B Carolyn has been learning and studying about this lace. B Fascinating
connections of history and lace here.
As for classes, I did a somewhat unusual thing, which was take one class on
Saturday/Sunday (total of 9 hours) and a different class on Monday (6 hours).
B This was absolutely perfect for me - I know my style of learning and such
and was glad for the opportunity for exposure to two different things that I
could then explore further on my own (which I will!) B I had emailed the
teachers before signing up, asking if this would be okay, as I had gotten the
sense that most people spent the entire 15 hours (if they could indeed stay
for Monday, which not everyone can) in one class.
Saturday and Sunday I was with Allie Marguccio learning Idrija. B While the
focus of this class was intended to get folks thinking about changing colors
in Idrija lace, some of us who had never done Idrija before started with a
practice sampler of corners. B I moved on to small motif and colored thread
and enjoyed immensely learning all that Allie offered and her teaching style.
B In addition, I learned about the website where
you can purchase individual patterns after looking at the nearly 1500 (!)
are offered. B My order is already on its way to me.
On Monday, I joined the Aemilia Ars needlelace class. B I do a lot of
needlework in my life and have only dabble a little into the needle laces, so
was interested to learn more about this. B Carolyn Wetzel was also a fabulous
teacher and I enjoyed immensely the time with needle in hand. B Vickie Green
already wrote a great report here on the class. B Although my piece is not
finished, it is something that I know will be soon and will likely be
by more needle lace explorations.
Just a couple of days after this wonderful lace weekend, I journeyed down to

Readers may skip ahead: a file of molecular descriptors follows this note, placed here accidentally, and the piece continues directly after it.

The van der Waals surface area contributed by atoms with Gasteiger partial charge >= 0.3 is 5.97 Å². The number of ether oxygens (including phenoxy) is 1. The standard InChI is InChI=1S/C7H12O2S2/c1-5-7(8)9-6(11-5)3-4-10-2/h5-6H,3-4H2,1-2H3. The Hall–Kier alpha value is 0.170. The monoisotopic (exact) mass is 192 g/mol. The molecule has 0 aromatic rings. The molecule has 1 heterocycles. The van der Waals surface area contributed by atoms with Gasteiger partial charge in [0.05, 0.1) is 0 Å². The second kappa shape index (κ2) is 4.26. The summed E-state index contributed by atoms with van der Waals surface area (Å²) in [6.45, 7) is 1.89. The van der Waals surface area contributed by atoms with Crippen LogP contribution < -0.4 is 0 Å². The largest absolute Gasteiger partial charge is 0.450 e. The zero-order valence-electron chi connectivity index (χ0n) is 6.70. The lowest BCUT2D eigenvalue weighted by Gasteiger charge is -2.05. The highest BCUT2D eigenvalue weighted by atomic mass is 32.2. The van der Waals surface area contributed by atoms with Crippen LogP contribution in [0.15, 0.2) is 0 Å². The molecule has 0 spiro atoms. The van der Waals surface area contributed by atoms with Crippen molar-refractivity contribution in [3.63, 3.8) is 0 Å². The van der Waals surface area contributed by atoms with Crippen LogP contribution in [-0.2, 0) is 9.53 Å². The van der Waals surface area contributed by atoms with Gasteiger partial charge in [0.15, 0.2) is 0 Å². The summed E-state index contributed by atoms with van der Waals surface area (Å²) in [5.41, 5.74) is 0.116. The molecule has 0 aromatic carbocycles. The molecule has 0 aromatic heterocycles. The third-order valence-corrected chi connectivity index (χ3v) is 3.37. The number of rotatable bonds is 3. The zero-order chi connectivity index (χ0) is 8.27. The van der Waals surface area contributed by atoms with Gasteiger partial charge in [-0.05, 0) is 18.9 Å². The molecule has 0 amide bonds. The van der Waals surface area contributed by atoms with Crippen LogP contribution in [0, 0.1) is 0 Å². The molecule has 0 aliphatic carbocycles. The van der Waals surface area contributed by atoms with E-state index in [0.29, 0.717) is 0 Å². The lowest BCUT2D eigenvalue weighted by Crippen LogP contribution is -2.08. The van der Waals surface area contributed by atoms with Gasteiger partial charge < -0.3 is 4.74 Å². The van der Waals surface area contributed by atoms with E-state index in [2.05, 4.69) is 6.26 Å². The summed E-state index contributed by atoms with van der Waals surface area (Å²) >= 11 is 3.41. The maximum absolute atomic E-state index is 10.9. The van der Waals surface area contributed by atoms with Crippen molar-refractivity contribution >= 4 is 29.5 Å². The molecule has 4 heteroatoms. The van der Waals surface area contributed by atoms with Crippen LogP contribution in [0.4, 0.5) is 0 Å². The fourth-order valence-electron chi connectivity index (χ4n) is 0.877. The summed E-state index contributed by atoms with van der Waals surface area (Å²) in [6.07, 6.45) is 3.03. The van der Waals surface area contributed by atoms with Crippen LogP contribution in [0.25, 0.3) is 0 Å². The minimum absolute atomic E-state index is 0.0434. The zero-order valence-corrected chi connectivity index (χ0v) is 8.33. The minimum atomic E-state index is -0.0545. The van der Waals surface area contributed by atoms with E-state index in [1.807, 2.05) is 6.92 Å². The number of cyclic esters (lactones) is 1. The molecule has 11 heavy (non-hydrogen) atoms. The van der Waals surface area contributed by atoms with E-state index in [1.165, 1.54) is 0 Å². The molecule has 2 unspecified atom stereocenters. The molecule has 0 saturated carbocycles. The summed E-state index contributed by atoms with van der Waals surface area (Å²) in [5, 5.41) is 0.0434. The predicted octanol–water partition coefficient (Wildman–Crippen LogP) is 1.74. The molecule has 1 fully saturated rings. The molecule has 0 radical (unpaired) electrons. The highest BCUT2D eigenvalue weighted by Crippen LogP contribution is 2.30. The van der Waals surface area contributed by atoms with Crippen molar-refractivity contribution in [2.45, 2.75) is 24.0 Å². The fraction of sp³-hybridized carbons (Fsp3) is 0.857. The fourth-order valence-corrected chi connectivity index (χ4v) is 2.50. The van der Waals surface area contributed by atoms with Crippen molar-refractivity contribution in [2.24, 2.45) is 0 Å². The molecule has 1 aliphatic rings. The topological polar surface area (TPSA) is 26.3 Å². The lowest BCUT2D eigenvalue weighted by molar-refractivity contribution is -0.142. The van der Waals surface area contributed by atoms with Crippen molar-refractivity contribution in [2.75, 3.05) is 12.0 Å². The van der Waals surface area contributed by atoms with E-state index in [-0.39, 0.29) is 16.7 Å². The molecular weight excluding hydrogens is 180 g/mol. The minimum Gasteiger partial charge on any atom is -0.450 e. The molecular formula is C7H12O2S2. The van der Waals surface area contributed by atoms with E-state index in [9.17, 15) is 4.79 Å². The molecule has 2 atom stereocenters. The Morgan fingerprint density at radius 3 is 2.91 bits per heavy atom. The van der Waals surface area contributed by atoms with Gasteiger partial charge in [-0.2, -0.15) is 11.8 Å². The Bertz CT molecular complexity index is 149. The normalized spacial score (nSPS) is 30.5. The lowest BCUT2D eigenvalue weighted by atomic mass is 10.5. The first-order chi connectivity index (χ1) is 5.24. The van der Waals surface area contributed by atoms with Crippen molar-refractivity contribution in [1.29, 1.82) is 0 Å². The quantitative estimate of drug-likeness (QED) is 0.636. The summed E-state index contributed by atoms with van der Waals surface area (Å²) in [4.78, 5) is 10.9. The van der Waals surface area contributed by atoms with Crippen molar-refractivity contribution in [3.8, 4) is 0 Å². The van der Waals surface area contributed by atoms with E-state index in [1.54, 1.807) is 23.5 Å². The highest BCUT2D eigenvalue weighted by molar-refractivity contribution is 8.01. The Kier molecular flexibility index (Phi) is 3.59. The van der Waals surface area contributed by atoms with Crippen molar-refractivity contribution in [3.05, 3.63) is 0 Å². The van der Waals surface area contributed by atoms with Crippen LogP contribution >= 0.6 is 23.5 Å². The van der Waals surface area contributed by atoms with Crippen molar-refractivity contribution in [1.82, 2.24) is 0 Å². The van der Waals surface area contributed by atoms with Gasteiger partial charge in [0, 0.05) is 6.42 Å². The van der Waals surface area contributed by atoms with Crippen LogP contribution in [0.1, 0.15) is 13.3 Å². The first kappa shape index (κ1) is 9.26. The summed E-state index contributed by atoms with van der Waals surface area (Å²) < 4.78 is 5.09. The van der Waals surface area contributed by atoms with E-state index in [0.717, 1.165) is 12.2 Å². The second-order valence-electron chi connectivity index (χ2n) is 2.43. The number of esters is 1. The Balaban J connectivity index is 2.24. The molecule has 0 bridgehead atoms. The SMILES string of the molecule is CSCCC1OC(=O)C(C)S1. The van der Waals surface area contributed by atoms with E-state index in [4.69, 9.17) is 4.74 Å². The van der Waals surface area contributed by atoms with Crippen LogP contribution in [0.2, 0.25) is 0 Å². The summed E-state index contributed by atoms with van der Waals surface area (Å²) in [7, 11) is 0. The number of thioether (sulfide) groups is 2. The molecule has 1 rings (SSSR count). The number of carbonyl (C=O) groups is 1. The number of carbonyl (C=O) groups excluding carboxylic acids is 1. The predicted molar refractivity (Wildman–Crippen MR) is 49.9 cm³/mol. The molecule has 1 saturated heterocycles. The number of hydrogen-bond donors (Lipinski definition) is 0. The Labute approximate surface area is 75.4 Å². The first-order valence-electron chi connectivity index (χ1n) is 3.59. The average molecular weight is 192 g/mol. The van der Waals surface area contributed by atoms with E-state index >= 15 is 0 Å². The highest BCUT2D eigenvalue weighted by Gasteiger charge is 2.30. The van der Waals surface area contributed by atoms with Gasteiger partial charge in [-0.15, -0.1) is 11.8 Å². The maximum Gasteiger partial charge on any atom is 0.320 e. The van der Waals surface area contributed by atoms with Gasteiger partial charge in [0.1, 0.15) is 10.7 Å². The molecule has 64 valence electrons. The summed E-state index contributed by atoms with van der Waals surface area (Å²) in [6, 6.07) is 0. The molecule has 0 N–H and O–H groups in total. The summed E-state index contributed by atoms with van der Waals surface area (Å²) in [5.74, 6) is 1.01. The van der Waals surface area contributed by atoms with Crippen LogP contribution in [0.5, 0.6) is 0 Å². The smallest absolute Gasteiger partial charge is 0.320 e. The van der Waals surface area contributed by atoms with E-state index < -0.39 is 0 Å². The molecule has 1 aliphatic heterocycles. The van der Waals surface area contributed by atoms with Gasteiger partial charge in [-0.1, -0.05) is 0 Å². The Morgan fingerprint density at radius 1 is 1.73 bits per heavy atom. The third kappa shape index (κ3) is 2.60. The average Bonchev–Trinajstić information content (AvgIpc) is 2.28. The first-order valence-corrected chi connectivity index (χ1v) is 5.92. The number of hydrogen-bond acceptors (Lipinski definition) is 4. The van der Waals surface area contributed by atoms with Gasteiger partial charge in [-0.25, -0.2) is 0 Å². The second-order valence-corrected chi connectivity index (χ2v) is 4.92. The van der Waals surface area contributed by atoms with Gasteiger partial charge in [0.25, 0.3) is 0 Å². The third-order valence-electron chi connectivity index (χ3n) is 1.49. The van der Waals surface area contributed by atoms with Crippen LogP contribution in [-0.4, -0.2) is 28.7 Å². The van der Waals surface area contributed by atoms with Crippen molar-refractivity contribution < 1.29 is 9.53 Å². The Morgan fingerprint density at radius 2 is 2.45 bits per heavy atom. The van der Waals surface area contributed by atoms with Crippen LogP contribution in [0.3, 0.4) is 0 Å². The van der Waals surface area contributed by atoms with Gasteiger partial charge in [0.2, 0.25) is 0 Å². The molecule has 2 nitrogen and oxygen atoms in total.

Winterthur in Delaware for a fabulous needlework symposium. B A few pieces of
related lace content to report here. B First of all, I got to meet Jeri Ames
in person, after reading so many of her helpful words here on Arachne for so
long. B I very much admired the lace she was wearing around her neck and
dangling from her ears! B I had on my needlework necklace, showcasing the
beauvais stitch, from France. B Secondly, one of my afternoon workshops was
more or less a "show and tell" session of items from the Winterthur
collections of needlework, particularly focused on "luxury", with some great
discussion on what that term meant. B (Jeri, did you attend this workshop?)
B One of the pieces they had out was a beautiful bobbin and needlelace
B Winterthur does not have much of these laces in their collections (you can
go to their collections online and do a search), although here is the piece I

The majority was bobbin lace, although the circular medallions were clearly
needle lace. B The large open areas with a very loose looking mesh - my guess
is that those are threads from some early conservation work from some years
ago. B Those three areas are so odd looking, I'm guessing the mesh or the
ground that was originally there just simply gone at some point and some sort
of stabilizing something was created. B The cataloguer in charge of this
workshop and showing these items did know know much about this piece.
Overall, so much in this last week, over these two trips!
Arlene C. in NJ